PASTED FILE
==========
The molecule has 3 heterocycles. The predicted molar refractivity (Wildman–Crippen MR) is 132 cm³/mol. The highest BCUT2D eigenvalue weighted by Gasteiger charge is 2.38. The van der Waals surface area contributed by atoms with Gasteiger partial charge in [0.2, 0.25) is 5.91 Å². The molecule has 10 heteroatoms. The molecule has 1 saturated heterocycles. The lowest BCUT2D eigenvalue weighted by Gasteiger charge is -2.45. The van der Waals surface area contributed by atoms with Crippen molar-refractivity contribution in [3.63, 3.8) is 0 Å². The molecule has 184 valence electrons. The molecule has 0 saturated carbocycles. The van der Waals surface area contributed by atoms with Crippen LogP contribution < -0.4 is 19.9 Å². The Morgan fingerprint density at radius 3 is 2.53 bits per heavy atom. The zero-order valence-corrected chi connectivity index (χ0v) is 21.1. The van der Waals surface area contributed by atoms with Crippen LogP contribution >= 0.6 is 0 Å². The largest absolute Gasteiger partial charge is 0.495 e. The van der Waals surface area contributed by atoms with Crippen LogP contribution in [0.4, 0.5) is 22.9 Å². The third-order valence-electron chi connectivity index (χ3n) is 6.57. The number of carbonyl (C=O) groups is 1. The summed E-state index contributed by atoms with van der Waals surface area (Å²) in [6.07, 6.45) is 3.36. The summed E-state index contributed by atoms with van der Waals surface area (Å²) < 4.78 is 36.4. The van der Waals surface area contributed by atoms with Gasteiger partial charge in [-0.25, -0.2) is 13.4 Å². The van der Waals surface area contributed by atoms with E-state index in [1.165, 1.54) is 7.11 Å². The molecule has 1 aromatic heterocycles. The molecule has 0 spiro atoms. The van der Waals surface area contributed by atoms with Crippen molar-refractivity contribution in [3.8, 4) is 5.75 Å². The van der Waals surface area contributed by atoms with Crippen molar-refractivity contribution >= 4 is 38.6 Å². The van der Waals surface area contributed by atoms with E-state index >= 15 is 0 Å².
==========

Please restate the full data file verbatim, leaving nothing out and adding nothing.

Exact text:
The molecule has 3 heterocycles. The predicted molar refractivity (Wildman–Crippen MR) is 132 cm³/mol. The highest BCUT2D eigenvalue weighted by Gasteiger charge is 2.38. The van der Waals surface area contributed by atoms with Gasteiger partial charge in [0.2, 0.25) is 5.91 Å². The molecule has 10 heteroatoms. The molecule has 1 saturated heterocycles. The lowest BCUT2D eigenvalue weighted by Gasteiger charge is -2.45. The van der Waals surface area contributed by atoms with Crippen molar-refractivity contribution in [3.63, 3.8) is 0 Å². The molecule has 184 valence electrons. The molecule has 0 saturated carbocycles. The van der Waals surface area contributed by atoms with Crippen LogP contribution < -0.4 is 19.9 Å². The Morgan fingerprint density at radius 3 is 2.53 bits per heavy atom. The zero-order valence-corrected chi connectivity index (χ0v) is 21.1. The van der Waals surface area contributed by atoms with Crippen LogP contribution >= 0.6 is 0 Å². The largest absolute Gasteiger partial charge is 0.495 e. The van der Waals surface area contributed by atoms with Crippen LogP contribution in [0.4, 0.5) is 22.9 Å². The third-order valence-electron chi connectivity index (χ3n) is 6.57. The number of carbonyl (C=O) groups is 1. The summed E-state index contributed by atoms with van der Waals surface area (Å²) in [6.07, 6.45) is 3.36. The summed E-state index contributed by atoms with van der Waals surface area (Å²) < 4.78 is 36.4. The van der Waals surface area contributed by atoms with Gasteiger partial charge in [-0.25, -0.2) is 13.4 Å². The van der Waals surface area contributed by atoms with E-state index in [1.165, 1.54) is 7.11 Å². The molecule has 1 aromatic heterocycles. The molecule has 0 spiro atoms. The van der Waals surface area contributed by atoms with Crippen molar-refractivity contribution in [3.8, 4) is 5.75 Å². The van der Waals surface area contributed by atoms with Crippen molar-refractivity contribution >= 4 is 38.6 Å². The van der Waals surface area contributed by atoms with E-state index >= 15 is 0 Å².